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Differential impact of VEGF-A vs. dual Angiopoietin-2/VEGF-A blocking on the efficacy of radio- and chemotherapy in a glioblastoma model

Solecki G, Department of Neurooncology, University Hospital Heidelberg, Germany and Clinical Cooperation Unit Neurooncology, DKFZ, Heidelberg, Germany; Osswald M, Department of Neurooncology, University Hospital Heidelberg, Germany and Clinical Cooperation Unit Neurooncology, DKFZ, Heidelberg, Germany; Glock M, Clinical Cooperation Unit Neurooncology, DKFZ, Heidelberg, Germany; Gömmel MDepartment of Neurooncology, University Hospital Heidelberg, Germany and Clinical Cooperation Unit Neurooncology, DKFZ, Heidelberg, Germany; Mueller HJ, Pharmaceutical Research and Early Development (pRED), Innovation Center Penzberg; Krieter O, Pharmaceutical Research and Early Development (pRED), Innovation Center Penzberg; Wick W, Department of Neurooncology, University Hospital Heidelberg, Germany and Clinical Cooperation Unit Neurooncology, DKFZ, Heidelberg, Germany; Winkler F, Department of Neurooncology, University Hospital Heidelberg, Germany and Clinical Cooperation Unit Neurooncology, DKFZ, Heidelberg, Germany


Introduction: Angiogenesis is a hallmark of malignant gliomas, but two phase III clinical trials of anti-VEGF-A therapy in combination with radiotherapy plus chemotherapy demonstrated only increased progression free, but not overall survival. Therefore, to explore future avenues of development of these agents in glioma, differential effects of antiangiogenic agents on radiation- vs. chemotherapy need to be better characterized. Here, we used an orthotopic glioblastoma model to compare dual blocking of two key angiogenic factors Angiopoietin-2 (Ang2) and VEGF-A by a bispecific antibody vs. monospecific VEGF-A blocking. In addition, we evaluated combinations of both antiangiogenic antibodies with either chemotherapy or radiation therapy.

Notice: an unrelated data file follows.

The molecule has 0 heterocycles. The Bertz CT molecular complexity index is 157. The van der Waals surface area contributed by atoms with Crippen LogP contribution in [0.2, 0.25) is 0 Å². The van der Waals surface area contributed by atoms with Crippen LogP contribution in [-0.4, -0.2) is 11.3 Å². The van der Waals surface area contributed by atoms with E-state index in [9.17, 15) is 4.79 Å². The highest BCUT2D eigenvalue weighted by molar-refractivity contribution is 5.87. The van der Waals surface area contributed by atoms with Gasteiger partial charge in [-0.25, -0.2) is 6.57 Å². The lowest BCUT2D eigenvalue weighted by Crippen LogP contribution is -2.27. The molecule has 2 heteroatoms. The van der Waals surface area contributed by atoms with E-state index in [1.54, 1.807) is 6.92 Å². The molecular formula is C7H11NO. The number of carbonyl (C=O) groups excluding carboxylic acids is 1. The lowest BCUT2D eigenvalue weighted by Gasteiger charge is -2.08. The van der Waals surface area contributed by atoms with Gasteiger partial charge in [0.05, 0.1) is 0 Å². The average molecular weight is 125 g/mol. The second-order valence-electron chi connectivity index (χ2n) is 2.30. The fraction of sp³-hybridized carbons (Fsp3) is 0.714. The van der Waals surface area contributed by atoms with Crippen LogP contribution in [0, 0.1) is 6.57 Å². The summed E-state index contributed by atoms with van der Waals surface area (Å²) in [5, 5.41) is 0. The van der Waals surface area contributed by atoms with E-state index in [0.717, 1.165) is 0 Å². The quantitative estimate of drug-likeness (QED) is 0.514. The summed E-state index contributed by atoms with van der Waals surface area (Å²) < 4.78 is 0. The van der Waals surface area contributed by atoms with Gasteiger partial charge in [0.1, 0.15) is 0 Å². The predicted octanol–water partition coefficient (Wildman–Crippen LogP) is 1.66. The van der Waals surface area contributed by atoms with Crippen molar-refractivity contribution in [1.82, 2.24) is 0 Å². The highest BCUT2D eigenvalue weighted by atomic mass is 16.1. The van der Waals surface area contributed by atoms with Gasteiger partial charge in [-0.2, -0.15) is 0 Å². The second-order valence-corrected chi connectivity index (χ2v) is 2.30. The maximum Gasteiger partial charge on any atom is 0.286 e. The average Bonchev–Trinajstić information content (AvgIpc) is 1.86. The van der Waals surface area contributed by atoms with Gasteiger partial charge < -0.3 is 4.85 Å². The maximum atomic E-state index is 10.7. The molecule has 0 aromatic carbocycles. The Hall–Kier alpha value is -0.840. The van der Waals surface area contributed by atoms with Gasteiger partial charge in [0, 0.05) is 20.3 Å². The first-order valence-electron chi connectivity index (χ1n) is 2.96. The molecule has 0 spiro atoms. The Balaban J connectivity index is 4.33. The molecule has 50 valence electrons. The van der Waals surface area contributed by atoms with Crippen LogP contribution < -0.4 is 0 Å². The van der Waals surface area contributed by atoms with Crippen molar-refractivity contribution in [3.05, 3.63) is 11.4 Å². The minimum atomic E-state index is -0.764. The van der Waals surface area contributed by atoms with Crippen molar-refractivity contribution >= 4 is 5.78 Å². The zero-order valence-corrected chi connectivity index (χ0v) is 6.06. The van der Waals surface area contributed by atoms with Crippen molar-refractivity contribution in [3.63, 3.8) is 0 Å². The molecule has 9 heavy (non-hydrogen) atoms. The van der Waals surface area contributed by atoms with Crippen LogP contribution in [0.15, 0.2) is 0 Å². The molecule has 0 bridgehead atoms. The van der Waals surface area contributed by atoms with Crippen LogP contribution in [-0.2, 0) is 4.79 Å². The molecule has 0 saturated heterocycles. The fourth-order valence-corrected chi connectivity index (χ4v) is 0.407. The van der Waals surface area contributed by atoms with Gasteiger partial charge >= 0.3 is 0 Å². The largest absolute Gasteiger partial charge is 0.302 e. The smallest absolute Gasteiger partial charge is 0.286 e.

Methods: We grew highly angiogenic glioblastomas under a cranial window in the nude mouse brain, and tracked them by in vivo multiphoton microscopy to record multiple anatomical and functional tumor parameters. Monospecific anti-VEGF-A vs. bispecific anti-Ang2/VEGF-A vs. control antibodies (10 mg/kg, qw) were administered in monotherapy or in combination with radiotherapy (3x7 Gy) or chemotherapy (3x 20 mg/kg TMZ).
Results: Increased blood flow velocity, an established integrating parameter for vascular normalization, and decreased tumor growth were strongly associated in all treatment schedules. We were able to demonstrate that radio- and chemotherapy alone induced vascular normalization, i.e. without concurrent use of antiangiogenics. However, combining monospecific and bispecific antiangiogenic antibodies with radio- or chemotherapy led to strikingly differential antitumor effects. The best combination partner for anti-VEGF-A treatment was concomitant radiotherapy, while combined with chemotherapy anti-Ang2/VEGF-A treatment resulted in significantly enhanced antitumor efficacy.
Conclusions: Vascular normalization is most effectively achieved with dual targeting of Ang2 and VEGF-A, which results in improved response to chemotherapy, but attenuated effectiveness of radiotherapy. This is of potential relevance for the future development of antiangiogenic agents in glioblastoma.

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